Not all White
29 March 2014 - 25 May 2014
A distinctive wedding dress helps to make a marriage celebration unique and memorable for all the participants. One way of achieving that distinctiveness, and obtaining a perfect-for-them dress is for the bride to commission a fashion designer. With her talent for draping and shaping fabric to fit and enhance the female form, Tanya Carlson is one of New Zealand’s most esteemed fashion designers and is highly sought after for special occasion dresses. Known especially for her attention to form and colour and her beading skills, Carlson plays with the customs and techniques of couture to create wedding dresses that exceed her clients’ expectations.
Carlson’s design process begins with draping fabric on a dressmaker’s dummy in order to visualise the form of each garment. Then through ruching, pleating, pinning and cutting she manipulates each dress into existence. Working closely with her client, Carlson chooses colours that range from subtle to bold but that always maintain a sophisticated beauty. Often she adds layers of hand-dyed fabric in slightly different shades to achieve depth and tone.
Both the exterior and interior of each dress are accorded equal attention. Where necessary, under structures, such as a built in bra or corset, help the garment stay put; petticoats, linings and layers add structure and shape. Seams are thoughtfully positioned, buttons and button loops are covered in the dress fabric and hems are hand stitched. Carlson uses beads, lace, or vintage fabrics to cleverly enhance the design and its wearer.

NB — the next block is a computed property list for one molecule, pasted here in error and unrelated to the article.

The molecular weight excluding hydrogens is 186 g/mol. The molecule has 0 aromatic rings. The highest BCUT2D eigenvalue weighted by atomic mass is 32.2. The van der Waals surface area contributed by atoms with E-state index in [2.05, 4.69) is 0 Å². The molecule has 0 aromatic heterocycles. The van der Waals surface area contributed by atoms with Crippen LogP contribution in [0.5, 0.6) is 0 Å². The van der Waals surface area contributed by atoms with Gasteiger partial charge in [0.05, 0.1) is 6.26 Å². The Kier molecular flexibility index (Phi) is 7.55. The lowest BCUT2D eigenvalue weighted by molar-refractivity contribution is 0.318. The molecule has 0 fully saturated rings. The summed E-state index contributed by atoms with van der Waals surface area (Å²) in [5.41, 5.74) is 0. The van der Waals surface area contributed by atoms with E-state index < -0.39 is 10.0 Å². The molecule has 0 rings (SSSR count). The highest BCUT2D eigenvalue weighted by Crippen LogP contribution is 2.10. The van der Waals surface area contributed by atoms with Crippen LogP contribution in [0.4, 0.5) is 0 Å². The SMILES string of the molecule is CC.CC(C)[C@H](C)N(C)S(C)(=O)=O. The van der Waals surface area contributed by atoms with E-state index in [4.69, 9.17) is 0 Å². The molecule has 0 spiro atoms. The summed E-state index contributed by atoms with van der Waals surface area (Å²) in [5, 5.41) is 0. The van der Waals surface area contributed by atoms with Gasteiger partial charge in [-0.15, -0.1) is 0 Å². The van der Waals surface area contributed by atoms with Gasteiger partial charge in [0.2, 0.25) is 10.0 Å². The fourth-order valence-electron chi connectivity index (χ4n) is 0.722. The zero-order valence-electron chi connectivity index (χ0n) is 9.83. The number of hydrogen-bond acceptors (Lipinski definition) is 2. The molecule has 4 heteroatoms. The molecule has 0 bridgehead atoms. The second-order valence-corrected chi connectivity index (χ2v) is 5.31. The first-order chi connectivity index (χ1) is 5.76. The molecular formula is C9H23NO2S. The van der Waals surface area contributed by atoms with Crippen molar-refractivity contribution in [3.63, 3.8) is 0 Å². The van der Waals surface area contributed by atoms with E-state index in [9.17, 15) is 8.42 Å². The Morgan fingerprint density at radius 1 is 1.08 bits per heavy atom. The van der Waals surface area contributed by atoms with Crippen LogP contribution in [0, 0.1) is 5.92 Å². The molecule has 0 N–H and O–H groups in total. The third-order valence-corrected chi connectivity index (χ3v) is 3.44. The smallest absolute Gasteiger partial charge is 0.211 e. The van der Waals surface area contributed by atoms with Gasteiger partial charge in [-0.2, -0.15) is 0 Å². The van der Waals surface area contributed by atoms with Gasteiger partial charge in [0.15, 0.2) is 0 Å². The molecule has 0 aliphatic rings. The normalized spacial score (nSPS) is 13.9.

Elements of her dresses reference historical couture and designers such as Dior, Balenciaga, and Charles James but each is a Carlson original in its unique combination of form and embellishment. The wedding dresses in this exhibition are drawn from the last fifteen years to celebrate ID Dunedin Fashion Week’s anniversary and Tanya Carlson’s role in its development.
Supporting Carlson’s dresses are a series of blocks in the form of 10 Cuisenaire rods produced by artist Michael Parekowhai. Parekowhai.(Nga-Ariki/Te Aitanga-A-Mahaki, Rongowhakaata) has created artworks with scaled-up Cuisenaire rods since the 1990s, drawing on their association with the teaching of Te Reo where they are used as props for creating conversations. Here too, they act as supports, displaying Carlson’s remarkable wedding dresses.